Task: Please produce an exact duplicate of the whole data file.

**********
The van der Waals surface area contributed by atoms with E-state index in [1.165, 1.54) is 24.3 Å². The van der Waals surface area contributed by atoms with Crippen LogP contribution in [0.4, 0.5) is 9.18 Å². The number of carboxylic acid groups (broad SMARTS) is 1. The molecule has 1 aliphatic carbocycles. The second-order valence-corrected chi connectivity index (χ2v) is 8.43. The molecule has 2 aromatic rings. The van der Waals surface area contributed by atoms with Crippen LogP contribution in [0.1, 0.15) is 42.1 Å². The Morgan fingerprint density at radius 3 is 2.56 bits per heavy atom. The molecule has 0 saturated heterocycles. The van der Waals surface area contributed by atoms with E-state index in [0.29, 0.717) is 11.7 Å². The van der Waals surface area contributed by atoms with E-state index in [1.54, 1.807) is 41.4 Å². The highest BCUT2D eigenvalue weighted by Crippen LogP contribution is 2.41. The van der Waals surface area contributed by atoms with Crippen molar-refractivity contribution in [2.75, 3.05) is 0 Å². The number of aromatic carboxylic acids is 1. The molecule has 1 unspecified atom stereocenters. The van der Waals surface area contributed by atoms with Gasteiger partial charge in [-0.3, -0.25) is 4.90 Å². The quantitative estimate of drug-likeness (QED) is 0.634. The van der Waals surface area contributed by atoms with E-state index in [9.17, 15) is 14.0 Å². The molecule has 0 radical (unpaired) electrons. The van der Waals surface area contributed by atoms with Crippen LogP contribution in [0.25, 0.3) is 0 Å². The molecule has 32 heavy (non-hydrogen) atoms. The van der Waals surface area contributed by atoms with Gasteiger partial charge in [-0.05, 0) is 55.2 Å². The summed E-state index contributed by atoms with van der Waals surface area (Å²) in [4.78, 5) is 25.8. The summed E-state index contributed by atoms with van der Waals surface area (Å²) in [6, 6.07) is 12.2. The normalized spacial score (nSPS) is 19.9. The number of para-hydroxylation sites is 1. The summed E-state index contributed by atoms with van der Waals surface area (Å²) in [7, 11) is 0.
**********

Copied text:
The van der Waals surface area contributed by atoms with E-state index in [1.165, 1.54) is 24.3 Å². The van der Waals surface area contributed by atoms with Crippen LogP contribution in [0.4, 0.5) is 9.18 Å². The number of carboxylic acid groups (broad SMARTS) is 1. The molecule has 1 aliphatic carbocycles. The second-order valence-corrected chi connectivity index (χ2v) is 8.43. The molecule has 2 aromatic rings. The van der Waals surface area contributed by atoms with Crippen LogP contribution in [0.1, 0.15) is 42.1 Å². The Morgan fingerprint density at radius 3 is 2.56 bits per heavy atom. The molecule has 0 saturated heterocycles. The van der Waals surface area contributed by atoms with E-state index in [0.29, 0.717) is 11.7 Å². The van der Waals surface area contributed by atoms with E-state index in [1.54, 1.807) is 41.4 Å². The highest BCUT2D eigenvalue weighted by Crippen LogP contribution is 2.41. The van der Waals surface area contributed by atoms with Crippen molar-refractivity contribution in [2.75, 3.05) is 0 Å². The number of aromatic carboxylic acids is 1. The molecule has 1 unspecified atom stereocenters. The van der Waals surface area contributed by atoms with Gasteiger partial charge in [-0.3, -0.25) is 4.90 Å². The quantitative estimate of drug-likeness (QED) is 0.634. The van der Waals surface area contributed by atoms with E-state index in [9.17, 15) is 14.0 Å². The molecule has 0 radical (unpaired) electrons. The van der Waals surface area contributed by atoms with Crippen LogP contribution in [0.25, 0.3) is 0 Å². The molecule has 32 heavy (non-hydrogen) atoms. The van der Waals surface area contributed by atoms with Gasteiger partial charge in [-0.05, 0) is 55.2 Å². The summed E-state index contributed by atoms with van der Waals surface area (Å²) in [4.78, 5) is 25.8. The summed E-state index contributed by atoms with van der Waals surface area (Å²) in [6, 6.07) is 12.2. The normalized spacial score (nSPS) is 19.9. The number of para-hydroxylation sites is 1. The summed E-state index contributed by atoms with van der Waals surface area (Å²) in [7, 11) is 0.